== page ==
Talking to kids about terrorism

Messages left on flower tributes at St Ann's square, Manchester, England Tuesday May 23, 2017. The Islamic State group claimed responsibility Tuesday for the suicide attack at an Ariana Grande show that left more than 20 people dead as young concertgoers fled, some still wearing the American pop star's trademark kitten ears and holding pink balloons. (AP Photo/Rui Vieira)

EAST PROVIDENCE, R.I. (WPRI) — Many of the victims of the Manchester terror attack were teenagers, but some were even younger than that.

Eyewitness News sat down with a local psychologist about how to talk with children about the sensitive subject of terrorism.

Bradley Hospital psychologist Dr. Marge Paccione-Dyszlewski said parents should remain calm when talking to children about traumatic events, and assure them that everything will be okay.

“Come to the table willing and able to discuss, to answer any questions that they may present. Some of the concepts may be quite difficult, may be quite painful, but the conversation will have a positive outcome in the long run,” she said.

She said the content of conversations should depend on the age of the child and their understanding of certain terms and phrases.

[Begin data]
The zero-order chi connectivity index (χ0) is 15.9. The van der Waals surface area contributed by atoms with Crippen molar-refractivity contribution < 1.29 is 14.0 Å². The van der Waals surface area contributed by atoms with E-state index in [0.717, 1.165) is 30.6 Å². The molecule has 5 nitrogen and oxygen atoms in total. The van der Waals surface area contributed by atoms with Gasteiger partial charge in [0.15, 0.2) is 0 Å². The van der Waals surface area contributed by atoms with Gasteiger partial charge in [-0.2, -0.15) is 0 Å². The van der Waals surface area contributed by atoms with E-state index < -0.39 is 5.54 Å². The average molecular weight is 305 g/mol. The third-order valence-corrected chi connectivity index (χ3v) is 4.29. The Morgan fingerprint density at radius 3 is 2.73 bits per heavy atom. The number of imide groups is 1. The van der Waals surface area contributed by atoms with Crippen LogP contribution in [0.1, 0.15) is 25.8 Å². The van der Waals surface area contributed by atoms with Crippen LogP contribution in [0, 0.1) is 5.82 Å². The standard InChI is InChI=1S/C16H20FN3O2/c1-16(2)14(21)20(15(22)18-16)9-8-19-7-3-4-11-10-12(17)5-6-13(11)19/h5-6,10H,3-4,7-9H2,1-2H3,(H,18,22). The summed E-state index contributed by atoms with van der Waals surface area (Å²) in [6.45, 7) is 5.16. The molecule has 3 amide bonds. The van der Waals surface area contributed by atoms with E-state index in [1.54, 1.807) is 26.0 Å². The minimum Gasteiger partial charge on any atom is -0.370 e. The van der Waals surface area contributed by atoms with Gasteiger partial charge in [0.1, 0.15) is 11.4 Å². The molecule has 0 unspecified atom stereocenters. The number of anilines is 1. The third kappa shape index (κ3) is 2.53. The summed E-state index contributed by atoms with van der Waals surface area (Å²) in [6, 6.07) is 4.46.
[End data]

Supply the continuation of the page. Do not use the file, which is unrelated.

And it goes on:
“‘Suicide bomber’ and ‘first responder’ are phrases that we’re familiar with as adults, but kids are kind of left to try and figure out what all that means and to put the pieces together. And so, we want to be available to explain the best we can in a way that the child can comprehend what’s happening,” Paccione-Dyszlewski said

With television and the internet, she said guidance and supervision is key.

It’s also important to know when it’s time to call a professional.

“Sleep patterns are disturbed, eating patterns are disturbed, the child seems to be more emotional than usual. That’s the time we may think about picking up the phone and calling the pediatrician,” she said.

Dr. Paccione-Dyszlewski said children who are prone to anxiety or have trauma in their own backgrounds should be monitored closely at times like this.

She also said it is very important for adults to sort out their own feelings about attacks like these before sitting down to discuss them with kids.